We owe, like so many things, one of the best descriptions of such systems to the British mathematician and logician Charles Lutwidge Dodgson in one of the most brilliant and successful academic works of the 19th century. I am of course talking about Alice in Wonderland, written under the pseudonym of Lewis Carroll.
In Alice in Wonderland, they play an interesting game of croquet. Instead of the usual croquet tools, they use flamingos for clubs, hedgehogs for balls, and soldiers for hoops. Of course, this rather affects the game dynamics. The flamingos really aren’t too interested in being used as clubs, and would suddenly bend their necks so the players wouldn’t know if they even hit the ball, let alone how it was hit. And anyway, the ball might walk away of its own accord because they were actually hedgehogs. And the hoops might too, since they were in fact soldiers. The whole thing just ends up being a muddle, with everything moving and no nothing being fixed, and there were really nothing that the players could do about it.
That this game becomes such a total muddle is distinctly linked with the game devices being alive: had the balls just been uneven, the clubs wobbly or the lawn bumpy, the players could have learned and adapted. But with living things, this becomes impossible: the hedgehogs and flamingos will in turn adapt to the adaptation of the players, and the whole thing just becomes impossible.
This metaphorical game of croquet is in fact more profound than it may initially seem. What it implies is that when the interacting components of a complex system are not merely rule-obeying agents such as the case of birds or ants, we suddenly find ourselves in an even more complex, intriguing situation than before.
Exactly this often happens to be the case when it comes to complex social systems. The basic components of social systems are people: individuals with a unique ability to interpret, describe and understand the realities that surround us, to internalize representations and narratives of what we experience, and then act upon these interpretations. This means that suddenly we are not only dealing with emergence from the bottom-up as in the case of Craigs model of boyds, where the individual boyds interact with each other and from this interaction we get emergent, higher-level patterns. Now, we are also dealing with emergence from the top and down, since the emerging structures and patterns in turn have an impact on the lower-level interactions: they change the rules of the game. Human do generally not only follow rules: we constantly adapt to new situations and adopt new behavior. In this sense, there is a dynamic relation between the emergent structures and the underlying levels. The system-theorist Karl Marx once expressed this in a beautiful quote:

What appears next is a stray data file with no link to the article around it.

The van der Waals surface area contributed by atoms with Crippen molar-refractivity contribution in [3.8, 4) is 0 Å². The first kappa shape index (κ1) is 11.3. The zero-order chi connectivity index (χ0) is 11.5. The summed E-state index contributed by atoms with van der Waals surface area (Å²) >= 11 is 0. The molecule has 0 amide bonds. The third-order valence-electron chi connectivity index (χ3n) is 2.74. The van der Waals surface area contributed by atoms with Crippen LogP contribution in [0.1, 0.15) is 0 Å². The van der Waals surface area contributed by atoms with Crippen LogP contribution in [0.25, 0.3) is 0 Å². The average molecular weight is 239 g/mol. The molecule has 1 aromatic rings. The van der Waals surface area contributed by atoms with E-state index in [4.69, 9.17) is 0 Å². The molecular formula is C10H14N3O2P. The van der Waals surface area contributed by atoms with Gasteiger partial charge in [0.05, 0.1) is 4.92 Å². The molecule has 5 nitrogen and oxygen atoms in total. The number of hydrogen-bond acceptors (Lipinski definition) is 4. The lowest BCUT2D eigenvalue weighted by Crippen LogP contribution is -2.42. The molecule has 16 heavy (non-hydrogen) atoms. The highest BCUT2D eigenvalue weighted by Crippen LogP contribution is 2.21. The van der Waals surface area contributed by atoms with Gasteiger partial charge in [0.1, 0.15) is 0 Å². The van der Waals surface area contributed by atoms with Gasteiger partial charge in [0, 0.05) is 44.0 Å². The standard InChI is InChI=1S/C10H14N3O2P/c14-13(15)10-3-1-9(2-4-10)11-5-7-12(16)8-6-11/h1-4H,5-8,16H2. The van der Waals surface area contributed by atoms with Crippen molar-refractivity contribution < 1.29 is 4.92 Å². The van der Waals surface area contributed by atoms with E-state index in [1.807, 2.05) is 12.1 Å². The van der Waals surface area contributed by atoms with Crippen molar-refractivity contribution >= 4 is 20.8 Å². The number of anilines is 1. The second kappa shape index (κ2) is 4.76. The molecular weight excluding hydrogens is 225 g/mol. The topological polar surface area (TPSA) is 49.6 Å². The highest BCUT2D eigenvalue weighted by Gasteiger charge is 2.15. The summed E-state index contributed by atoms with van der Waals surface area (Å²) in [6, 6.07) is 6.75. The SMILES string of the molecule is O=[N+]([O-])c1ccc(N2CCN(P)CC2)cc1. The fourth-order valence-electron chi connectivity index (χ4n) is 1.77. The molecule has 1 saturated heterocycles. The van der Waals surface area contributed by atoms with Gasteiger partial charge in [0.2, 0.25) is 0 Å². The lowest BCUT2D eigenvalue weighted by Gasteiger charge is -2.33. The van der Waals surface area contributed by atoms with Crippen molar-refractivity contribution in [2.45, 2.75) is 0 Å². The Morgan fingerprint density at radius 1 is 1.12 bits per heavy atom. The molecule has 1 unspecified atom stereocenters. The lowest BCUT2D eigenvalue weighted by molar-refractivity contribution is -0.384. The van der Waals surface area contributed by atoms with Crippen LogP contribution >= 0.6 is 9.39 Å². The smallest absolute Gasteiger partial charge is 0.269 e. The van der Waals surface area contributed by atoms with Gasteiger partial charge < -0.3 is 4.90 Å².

“Men make their own history, but they do not make it as they please; they do not make it under self-selected circumstances, but under circumstances existing already, given and transmitted from the past. The tradition of all dead generations weighs like a nightmare on the brains of the living.“
However, making this even more complex, most social systems are in fact not only characterized by bottom-up and top-down emergence. Higher-level structures can also be the emergent product of interactions at their own levels or across levels. This means that social systems are often closely intertwined with other systems and affected by causal mechanisms and feedback processes both within and between many levels. Think of an anthill where the collective behavior of the ants not only emerges from below, but is also affected by changes in the environment and surrounding systems.
In much the same way, humans tend to exist within several systems and on several levels at the same time. We both occupy positions in structures of e.g. gender, class and ethnicity, and these different systems are entangled: they are deeply connected to each other and difficult to neatly separate. This means that most social systems can perhaps more correctly be described as a messy entanglement of causation and emergence from all levels, as surrounding systems constantly impact each other. In other words, these systems are not like an onion or a Russian doll that can easily be peeled into separate layers to be studied in isolation, but rather resemble a mango: a messy entanglement of gummy strings and smudgy threads, and where an effort to disentangle it merely results in sticky hands and a massacred fruit.
So, where does this leave us?